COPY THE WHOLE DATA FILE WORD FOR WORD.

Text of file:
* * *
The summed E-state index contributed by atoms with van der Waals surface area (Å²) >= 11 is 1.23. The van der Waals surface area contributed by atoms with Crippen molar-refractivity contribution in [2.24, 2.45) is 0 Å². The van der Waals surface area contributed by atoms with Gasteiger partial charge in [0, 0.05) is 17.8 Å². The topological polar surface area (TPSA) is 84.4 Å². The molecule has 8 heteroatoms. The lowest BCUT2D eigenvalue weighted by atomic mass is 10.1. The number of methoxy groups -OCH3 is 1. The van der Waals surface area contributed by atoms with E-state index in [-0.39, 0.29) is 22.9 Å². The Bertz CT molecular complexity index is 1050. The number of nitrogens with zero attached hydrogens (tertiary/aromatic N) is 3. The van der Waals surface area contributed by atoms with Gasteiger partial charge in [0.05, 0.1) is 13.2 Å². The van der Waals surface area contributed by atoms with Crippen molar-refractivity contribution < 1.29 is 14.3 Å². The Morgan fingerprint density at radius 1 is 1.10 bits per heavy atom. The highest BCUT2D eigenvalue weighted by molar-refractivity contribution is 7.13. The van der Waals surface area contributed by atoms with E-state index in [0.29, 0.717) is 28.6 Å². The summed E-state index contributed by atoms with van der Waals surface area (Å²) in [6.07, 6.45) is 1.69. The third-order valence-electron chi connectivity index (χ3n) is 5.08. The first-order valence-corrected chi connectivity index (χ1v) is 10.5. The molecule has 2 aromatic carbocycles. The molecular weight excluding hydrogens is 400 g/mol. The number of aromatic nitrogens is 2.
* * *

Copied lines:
The summed E-state index contributed by atoms with van der Waals surface area (Å²) >= 11 is 1.23. The van der Waals surface area contributed by atoms with Crippen molar-refractivity contribution in [2.24, 2.45) is 0 Å². The van der Waals surface area contributed by atoms with Gasteiger partial charge in [0, 0.05) is 17.8 Å². The topological polar surface area (TPSA) is 84.4 Å². The molecule has 8 heteroatoms. The lowest BCUT2D eigenvalue weighted by atomic mass is 10.1. The number of methoxy groups -OCH3 is 1. The van der Waals surface area contributed by atoms with E-state index in [-0.39, 0.29) is 22.9 Å². The Bertz CT molecular complexity index is 1050. The number of nitrogens with zero attached hydrogens (tertiary/aromatic N) is 3. The van der Waals surface area contributed by atoms with Gasteiger partial charge in [0.05, 0.1) is 13.2 Å². The van der Waals surface area contributed by atoms with Crippen molar-refractivity contribution < 1.29 is 14.3 Å². The Morgan fingerprint density at radius 1 is 1.10 bits per heavy atom. The highest BCUT2D eigenvalue weighted by molar-refractivity contribution is 7.13. The van der Waals surface area contributed by atoms with E-state index in [0.29, 0.717) is 28.6 Å². The summed E-state index contributed by atoms with van der Waals surface area (Å²) in [6.07, 6.45) is 1.69. The third-order valence-electron chi connectivity index (χ3n) is 5.08. The first-order valence-corrected chi connectivity index (χ1v) is 10.5. The molecule has 2 aromatic carbocycles. The molecular weight excluding hydrogens is 400 g/mol. The number of aromatic nitrogens is 2.